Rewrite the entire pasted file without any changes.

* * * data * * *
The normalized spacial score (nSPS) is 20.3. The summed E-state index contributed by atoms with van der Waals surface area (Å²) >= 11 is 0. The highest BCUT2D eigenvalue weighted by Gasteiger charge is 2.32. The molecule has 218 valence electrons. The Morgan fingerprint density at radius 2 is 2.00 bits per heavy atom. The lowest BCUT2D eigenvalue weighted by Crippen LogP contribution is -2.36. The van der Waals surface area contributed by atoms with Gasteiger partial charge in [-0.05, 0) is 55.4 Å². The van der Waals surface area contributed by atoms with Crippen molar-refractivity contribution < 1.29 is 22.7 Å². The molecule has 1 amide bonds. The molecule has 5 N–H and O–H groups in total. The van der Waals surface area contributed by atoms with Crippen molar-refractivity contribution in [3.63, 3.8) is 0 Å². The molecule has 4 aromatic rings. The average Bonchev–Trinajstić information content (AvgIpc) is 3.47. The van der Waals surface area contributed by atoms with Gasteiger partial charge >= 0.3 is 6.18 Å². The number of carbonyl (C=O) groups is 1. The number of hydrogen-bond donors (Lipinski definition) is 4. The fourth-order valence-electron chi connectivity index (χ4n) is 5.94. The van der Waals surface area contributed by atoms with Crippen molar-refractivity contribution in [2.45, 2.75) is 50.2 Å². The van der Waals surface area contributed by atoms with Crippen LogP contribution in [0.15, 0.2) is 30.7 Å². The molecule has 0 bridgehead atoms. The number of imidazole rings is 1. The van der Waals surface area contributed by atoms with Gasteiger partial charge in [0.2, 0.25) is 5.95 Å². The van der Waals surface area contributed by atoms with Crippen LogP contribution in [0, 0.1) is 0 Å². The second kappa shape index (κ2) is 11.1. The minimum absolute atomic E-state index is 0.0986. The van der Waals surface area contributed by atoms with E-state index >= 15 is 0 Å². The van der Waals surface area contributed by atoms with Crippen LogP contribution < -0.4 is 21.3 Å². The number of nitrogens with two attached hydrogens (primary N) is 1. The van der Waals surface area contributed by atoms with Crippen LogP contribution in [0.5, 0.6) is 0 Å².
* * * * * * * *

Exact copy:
The normalized spacial score (nSPS) is 20.3. The summed E-state index contributed by atoms with van der Waals surface area (Å²) >= 11 is 0. The highest BCUT2D eigenvalue weighted by Gasteiger charge is 2.32. The molecule has 218 valence electrons. The Morgan fingerprint density at radius 2 is 2.00 bits per heavy atom. The lowest BCUT2D eigenvalue weighted by Crippen LogP contribution is -2.36. The van der Waals surface area contributed by atoms with Gasteiger partial charge in [-0.05, 0) is 55.4 Å². The van der Waals surface area contributed by atoms with Crippen molar-refractivity contribution < 1.29 is 22.7 Å². The molecule has 1 amide bonds. The molecule has 5 N–H and O–H groups in total. The van der Waals surface area contributed by atoms with Crippen molar-refractivity contribution in [3.63, 3.8) is 0 Å². The molecule has 4 aromatic rings. The average Bonchev–Trinajstić information content (AvgIpc) is 3.47. The van der Waals surface area contributed by atoms with Gasteiger partial charge >= 0.3 is 6.18 Å². The number of carbonyl (C=O) groups is 1. The number of hydrogen-bond donors (Lipinski definition) is 4. The fourth-order valence-electron chi connectivity index (χ4n) is 5.94. The van der Waals surface area contributed by atoms with Crippen molar-refractivity contribution in [2.45, 2.75) is 50.2 Å². The van der Waals surface area contributed by atoms with Crippen LogP contribution in [0.15, 0.2) is 30.7 Å². The molecule has 0 bridgehead atoms. The number of imidazole rings is 1. The van der Waals surface area contributed by atoms with Gasteiger partial charge in [0.2, 0.25) is 5.95 Å². The van der Waals surface area contributed by atoms with Crippen LogP contribution in [0, 0.1) is 0 Å². The second kappa shape index (κ2) is 11.1. The minimum absolute atomic E-state index is 0.0986. The van der Waals surface area contributed by atoms with E-state index >= 15 is 0 Å². The van der Waals surface area contributed by atoms with Crippen LogP contribution < -0.4 is 21.3 Å². The number of nitrogens with two attached hydrogens (primary N) is 1. The van der Waals surface area contributed by atoms with Crippen LogP contribution in [0.5, 0.6) is 0 Å².